I once had an active serviceman who told me that my FF7 and FF8 fic helped get him through the war. That’ll humble you. People have told me my fanfic helped get them through long nights, through grief, through hard times. It was a solace to people who needed solace. And because it was fanfic, it was easier to reach the people who needed it. They knew those people already. That world was dear to them already. They were being comforted by friends, not strangers.

Stories are like swords. Even if you’ve borrowed the sword, even if you didn’t forge it yourself from ore and fire, it’s still your body and your skill that makes use of it. It can still draw blood, it can strike down things that attack you, it can still defend something you hold dear. Don’t get me wrong, a sword you’ve made yourself is powerful. You know it down to its very molecules, are intimate with its heft and its reach. It is part of your own arm. But that can make you hesitate to use it sometimes, if you’re afraid that swinging it too recklessly will notch the blade. Is it strong enough, you think. Will it stand this? I worked so hard to make it. A blade you snatched up because you needed a weapon in your hand is not prey to such fears. You will use it to beat against your foes until it either saves you or it shatters.

But whether you made that sword yourself or picked it up from someone who fell on the field, the fight you fight with it is always yours.

Literary critics who sneer at fanfic are so infuriatingly shortsighted, because they all totally ignore how their precious literature, as in individual stories that are created, disseminated, and protected as commercial products, are a totally modern industrial capitalist thing and honestly not how humans have ever done it before like a couple centuries ago. Plus like, who benefits most from literature? Same dudes who benefit most from capitalism: the people in power, the people with privilege. There’s a reason literary canon is composed of fucking white straight dudes who write about white straight dudes fucking. 

Fanfiction is a modern expression of the oral tradition—for the rest of us, by the rest of us, about the rest of us—and I think that’s fucking wonderful and speaks to a need that absolutely isn’t being met by the publishing industry. The need to come together as a close community, I think, and take the characters of our mythology and tell them getting drunk and married and tricked and left behind and sent to war and comforted and found again and learning the lessons that every generation learns over and over. It’s wonderful. I love it. I’m always going to love it.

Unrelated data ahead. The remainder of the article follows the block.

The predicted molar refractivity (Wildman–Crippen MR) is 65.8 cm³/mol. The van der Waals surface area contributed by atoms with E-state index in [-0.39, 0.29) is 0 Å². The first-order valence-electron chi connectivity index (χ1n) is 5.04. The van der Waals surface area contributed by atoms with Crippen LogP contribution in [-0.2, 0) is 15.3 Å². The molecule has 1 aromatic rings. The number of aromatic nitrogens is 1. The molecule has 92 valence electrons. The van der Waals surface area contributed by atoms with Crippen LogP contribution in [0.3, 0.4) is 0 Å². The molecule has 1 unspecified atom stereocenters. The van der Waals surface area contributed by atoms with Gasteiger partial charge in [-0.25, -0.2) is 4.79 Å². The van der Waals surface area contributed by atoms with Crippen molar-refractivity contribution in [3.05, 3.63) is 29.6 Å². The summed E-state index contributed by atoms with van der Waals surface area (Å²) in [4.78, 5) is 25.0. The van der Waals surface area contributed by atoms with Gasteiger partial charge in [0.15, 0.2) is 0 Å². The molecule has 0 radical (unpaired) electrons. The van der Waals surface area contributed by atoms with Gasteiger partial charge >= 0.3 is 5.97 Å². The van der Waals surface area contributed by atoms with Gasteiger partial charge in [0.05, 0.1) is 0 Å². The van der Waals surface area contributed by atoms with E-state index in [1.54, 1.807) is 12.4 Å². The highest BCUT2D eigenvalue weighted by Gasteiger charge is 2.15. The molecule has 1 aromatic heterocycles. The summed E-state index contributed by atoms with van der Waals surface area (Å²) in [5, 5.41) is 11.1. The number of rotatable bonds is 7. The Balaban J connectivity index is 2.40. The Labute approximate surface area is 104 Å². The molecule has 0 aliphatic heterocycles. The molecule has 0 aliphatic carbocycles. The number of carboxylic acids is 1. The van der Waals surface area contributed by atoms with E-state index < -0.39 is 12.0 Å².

Okay, so, yay fan fiction, etc. etc., but I have to ask: Do literary critics sneer at fan fiction? Which ones? Where? I ask because most of the literary critics I know don’t sneer at fan fiction; they just don’t have anything to say about it, at least professionally. In many cases, they don’t even know it exists.

fyeahcopyright:

For those of you in school - and those of you who are out of school and interested in community organizing - this is going to be a terrific way to support the EFF, get engaged and spread real information around your community, and be a positive force against anyone who tries to restrict fair use and other rights we use to share and communicate online. 

If you want to be in the center of things if the Trans Pacific Partnership tries to step on transformative works or something like SOPA comes back some day (it isn’t now), look into this - and get involved if you can. 

Fandom stats master list

destinationtoast:

I have updated my fandom stats page.  It now starts with a link to the 221B slides and a table of contents:

April 2014 update: I just co-presented at 221B Con about Sherlockian fandom stats — here’s the master post of 221B Con slides.

TABLE OF CONTENTS

About 
Shipping and relationship categories 
AUs 
Popularity metrics on AO3 
Other cross-fandom analyses 
Sherlockian analyses 
Meta resources 
Media coverage 
Fandom stats by other people

Click through for more detail.

Suggestions for how to further improve the page are welcome, as always (as are pointers to other people’s fanalytics!).

destinationtoast:

221B Con Fandom Stats slides: Master post
Presented by destinationtoast, strangelock, and penns-woods - April 2014
Part 1: Why Stats 
Part 2: Popularity of Sherlock Holmes in fandom
Part 3: Genres of fanfiction
Part 4: Shipping and (a)sexuality
Part 5: Response to Sherlock Series 3
Full slide deck (you can view the details of slides more easily here)

destinationtoast:

221B Con Fandom Stats slides: Master post

Presented by destinationtoast, strangelock, and penns-woods - April 2014

Part 1: Why Stats 

Part 2: Popularity of Sherlock Holmes in fandom

Part 3: Genres of fanfiction

Part 4: Shipping and (a)sexuality

Part 5: Response to Sherlock Series 3

Full slide deck (you can view the details of slides more easily here)